JB: Do you know about it? As a pot smoker you would love it. It’s like Jesse Eisenberg and Kristen Stewart and they’re pot heads, and the government is after them. So the advertising campaign for this movie made it seem like it was going to be Pineapple Express, which I loved, and that was kind of what I was going to see it for. It wasn’t at all – it was like True Romance.
ST: Really? I love True Romance.
JB: Of course you do, that movie is amazing. And this movie was really good too. But you would never know that unless you saw the whole thing. And even like the first few scenes are like of a totally different tone. It sort of starts going in one direction and then pivots and gets super interesting. And I feel like listening to one song out of the context of a whole thing is just like seeing the ad campaign or like the first scene of a movie. Hopefully it’s enough to entice you, but it’s not going to make – at least for a record that’s like, a record, it’s not going to make a full thing, which is what I was trying to do. You have to do the whole thing. And that one song especially…how do I put it…that’s like the most Ween-like thing on the record. You know, but it’s not like a comedy record. It’s good as a single, but [my music] is about the whole thing. So I totally get how it worked for that guy.
ST: What is a Glitter Lung?
JB: It’s a fake disease that elementary school teachers and drag queens both joke about getting, where you inhale so much glitter that is slices up your lungs from the inside. And it kills you. I think it came to prominence as an Onion article.
ST: I love it. I hear your live shows are interesting.
JB: Yeah, they are interesting. What am I going for…Well, I’ve been doing this for a while, right? This is not my first rodeo. I think there’s something about playing in bands or doing singer/songwriting things where you know if you’re out there doing it, you play on all these bills with all these other people who sound pretty much exactly the same way you sound. There’s really nothing all that special or interesting about any of them, or about you, except that you know it’s varying degrees of quality. So I got fed up with that. I wanted to see if there was something I could do that nobody else could do. Whether or not it’s good, and I think it is very good – by virtue of being different. Because ultimately the thing that makes it work good for anybody is that little kernel of you. The person that shines through, right? So it was just about shaving away all the parts that weren’t that. So that it just could be that. But then you also need to protect yourself in some way. So a lot of people protect themselves by playing guitar, or looking at their pedals, or something like that. And it’s not very fun to watch. It’s very boring to watch. So I don’t play any instruments on stage. I exist as myself and I think that’s what comes across. There are scripted moments, or canned moments, which are the same sort of protection, but I think a lot more engaging.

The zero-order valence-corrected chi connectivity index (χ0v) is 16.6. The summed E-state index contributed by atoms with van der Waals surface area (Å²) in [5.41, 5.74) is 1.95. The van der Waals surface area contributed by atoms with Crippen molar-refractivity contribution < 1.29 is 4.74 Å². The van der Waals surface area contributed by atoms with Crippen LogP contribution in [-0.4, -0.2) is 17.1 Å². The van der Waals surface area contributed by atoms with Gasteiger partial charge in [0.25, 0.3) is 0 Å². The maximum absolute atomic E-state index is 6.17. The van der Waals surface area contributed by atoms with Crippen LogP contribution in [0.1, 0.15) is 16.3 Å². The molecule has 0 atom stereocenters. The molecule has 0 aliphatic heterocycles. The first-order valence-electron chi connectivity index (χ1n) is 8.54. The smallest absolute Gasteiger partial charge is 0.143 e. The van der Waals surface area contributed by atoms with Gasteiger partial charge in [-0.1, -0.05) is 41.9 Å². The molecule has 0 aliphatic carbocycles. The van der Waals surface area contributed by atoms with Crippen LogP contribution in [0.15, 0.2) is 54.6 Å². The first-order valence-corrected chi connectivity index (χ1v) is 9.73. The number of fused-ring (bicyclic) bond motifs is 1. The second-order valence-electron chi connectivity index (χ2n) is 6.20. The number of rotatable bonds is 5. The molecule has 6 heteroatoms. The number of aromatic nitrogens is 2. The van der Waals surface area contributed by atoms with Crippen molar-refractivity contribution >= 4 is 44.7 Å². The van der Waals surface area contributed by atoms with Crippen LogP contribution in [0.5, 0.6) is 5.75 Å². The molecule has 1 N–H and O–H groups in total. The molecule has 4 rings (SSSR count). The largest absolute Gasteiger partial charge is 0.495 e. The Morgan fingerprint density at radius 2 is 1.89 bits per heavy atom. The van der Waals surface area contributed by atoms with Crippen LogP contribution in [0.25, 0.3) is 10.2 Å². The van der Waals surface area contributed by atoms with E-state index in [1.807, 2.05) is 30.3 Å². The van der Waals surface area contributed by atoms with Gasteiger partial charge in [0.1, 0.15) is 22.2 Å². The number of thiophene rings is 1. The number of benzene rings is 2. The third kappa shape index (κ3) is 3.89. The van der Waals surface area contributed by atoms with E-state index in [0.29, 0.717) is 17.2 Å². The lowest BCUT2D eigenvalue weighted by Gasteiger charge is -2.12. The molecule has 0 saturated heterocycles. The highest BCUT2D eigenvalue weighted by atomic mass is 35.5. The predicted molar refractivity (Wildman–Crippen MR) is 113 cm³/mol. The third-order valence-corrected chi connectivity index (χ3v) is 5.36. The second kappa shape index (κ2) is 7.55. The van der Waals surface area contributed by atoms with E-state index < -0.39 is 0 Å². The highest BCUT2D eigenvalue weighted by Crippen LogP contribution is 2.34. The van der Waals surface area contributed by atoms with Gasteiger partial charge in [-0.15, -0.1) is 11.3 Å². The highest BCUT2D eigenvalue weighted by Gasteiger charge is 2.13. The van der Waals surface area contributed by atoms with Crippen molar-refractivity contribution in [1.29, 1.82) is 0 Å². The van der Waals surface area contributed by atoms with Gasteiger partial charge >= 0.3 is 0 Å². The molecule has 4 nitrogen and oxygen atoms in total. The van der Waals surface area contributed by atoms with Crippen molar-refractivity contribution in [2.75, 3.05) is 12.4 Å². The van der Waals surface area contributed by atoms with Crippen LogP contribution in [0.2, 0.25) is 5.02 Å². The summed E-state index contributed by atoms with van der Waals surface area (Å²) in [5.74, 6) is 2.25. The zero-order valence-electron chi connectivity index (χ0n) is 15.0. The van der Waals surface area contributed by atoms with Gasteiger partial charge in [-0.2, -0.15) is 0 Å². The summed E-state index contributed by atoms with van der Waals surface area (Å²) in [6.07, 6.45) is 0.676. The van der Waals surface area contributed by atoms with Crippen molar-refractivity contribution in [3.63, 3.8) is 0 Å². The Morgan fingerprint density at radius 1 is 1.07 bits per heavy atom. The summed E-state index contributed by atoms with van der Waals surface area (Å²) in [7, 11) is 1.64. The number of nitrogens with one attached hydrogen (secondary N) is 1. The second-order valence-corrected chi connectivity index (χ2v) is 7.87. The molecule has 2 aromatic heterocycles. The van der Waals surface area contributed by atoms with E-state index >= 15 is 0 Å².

JB: I mean I don’t want to spoil too much of it. Unlike many musical performances I would say it’s a character driven performance. There is a lot of character building and world building involved in that performance. I have pre-recorded stage banter.
JB: Yes, that is the correct response to that. My ex-wife is in the show and Josh, my personal assistant is also in the show. They’re supportive presences. Not nessesarily like emotionally supportive, but just structurally supportive. There’a a surprise cover. I like to think of myself as a student of the masters, so I spend a lot of time watching Elvis performances, Prince performances. I hope that I’m not engaging in mimicry, as much as I am part of a lineage.